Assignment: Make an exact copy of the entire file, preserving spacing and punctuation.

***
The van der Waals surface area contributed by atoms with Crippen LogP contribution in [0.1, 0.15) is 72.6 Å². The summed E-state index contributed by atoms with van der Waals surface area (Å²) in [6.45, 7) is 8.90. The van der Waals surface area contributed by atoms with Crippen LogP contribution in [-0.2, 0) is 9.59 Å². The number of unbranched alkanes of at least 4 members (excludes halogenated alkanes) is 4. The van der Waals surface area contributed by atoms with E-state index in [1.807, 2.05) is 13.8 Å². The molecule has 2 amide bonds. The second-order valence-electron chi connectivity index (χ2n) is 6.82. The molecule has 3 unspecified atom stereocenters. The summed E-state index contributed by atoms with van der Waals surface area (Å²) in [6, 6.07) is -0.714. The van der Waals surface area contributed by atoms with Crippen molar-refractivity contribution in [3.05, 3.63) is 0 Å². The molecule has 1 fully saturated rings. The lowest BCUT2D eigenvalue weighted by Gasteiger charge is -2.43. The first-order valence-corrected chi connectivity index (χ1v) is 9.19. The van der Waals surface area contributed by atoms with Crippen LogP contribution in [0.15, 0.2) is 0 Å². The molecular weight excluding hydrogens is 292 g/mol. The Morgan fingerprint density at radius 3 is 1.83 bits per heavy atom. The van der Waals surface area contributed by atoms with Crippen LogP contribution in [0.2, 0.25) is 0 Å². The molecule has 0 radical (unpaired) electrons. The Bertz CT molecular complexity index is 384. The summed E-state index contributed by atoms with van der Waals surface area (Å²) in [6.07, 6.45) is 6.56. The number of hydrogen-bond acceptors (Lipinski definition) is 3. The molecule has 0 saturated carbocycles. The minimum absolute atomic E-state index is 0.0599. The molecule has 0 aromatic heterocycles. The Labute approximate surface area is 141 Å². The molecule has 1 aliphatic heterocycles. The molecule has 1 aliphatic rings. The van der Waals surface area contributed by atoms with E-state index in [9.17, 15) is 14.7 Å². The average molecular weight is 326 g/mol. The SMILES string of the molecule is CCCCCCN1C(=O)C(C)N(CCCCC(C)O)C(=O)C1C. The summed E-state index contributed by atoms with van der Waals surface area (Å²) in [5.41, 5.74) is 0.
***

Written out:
The van der Waals surface area contributed by atoms with Crippen LogP contribution in [0.1, 0.15) is 72.6 Å². The summed E-state index contributed by atoms with van der Waals surface area (Å²) in [6.45, 7) is 8.90. The van der Waals surface area contributed by atoms with Crippen LogP contribution in [-0.2, 0) is 9.59 Å². The number of unbranched alkanes of at least 4 members (excludes halogenated alkanes) is 4. The van der Waals surface area contributed by atoms with E-state index in [1.807, 2.05) is 13.8 Å². The molecule has 2 amide bonds. The second-order valence-electron chi connectivity index (χ2n) is 6.82. The molecule has 3 unspecified atom stereocenters. The summed E-state index contributed by atoms with van der Waals surface area (Å²) in [6, 6.07) is -0.714. The van der Waals surface area contributed by atoms with Crippen molar-refractivity contribution in [3.05, 3.63) is 0 Å². The molecule has 1 fully saturated rings. The lowest BCUT2D eigenvalue weighted by Gasteiger charge is -2.43. The first-order valence-corrected chi connectivity index (χ1v) is 9.19. The van der Waals surface area contributed by atoms with Crippen LogP contribution in [0.15, 0.2) is 0 Å². The molecular weight excluding hydrogens is 292 g/mol. The Morgan fingerprint density at radius 3 is 1.83 bits per heavy atom. The van der Waals surface area contributed by atoms with Crippen LogP contribution in [0.2, 0.25) is 0 Å². The molecule has 0 radical (unpaired) electrons. The Bertz CT molecular complexity index is 384. The summed E-state index contributed by atoms with van der Waals surface area (Å²) in [6.07, 6.45) is 6.56. The number of hydrogen-bond acceptors (Lipinski definition) is 3. The molecule has 0 saturated carbocycles. The minimum absolute atomic E-state index is 0.0599. The molecule has 0 aromatic heterocycles. The Labute approximate surface area is 141 Å². The molecule has 1 aliphatic heterocycles. The molecule has 1 aliphatic rings. The van der Waals surface area contributed by atoms with E-state index in [9.17, 15) is 14.7 Å². The average molecular weight is 326 g/mol. The SMILES string of the molecule is CCCCCCN1C(=O)C(C)N(CCCCC(C)O)C(=O)C1C. The summed E-state index contributed by atoms with van der Waals surface area (Å²) in [5.41, 5.74) is 0.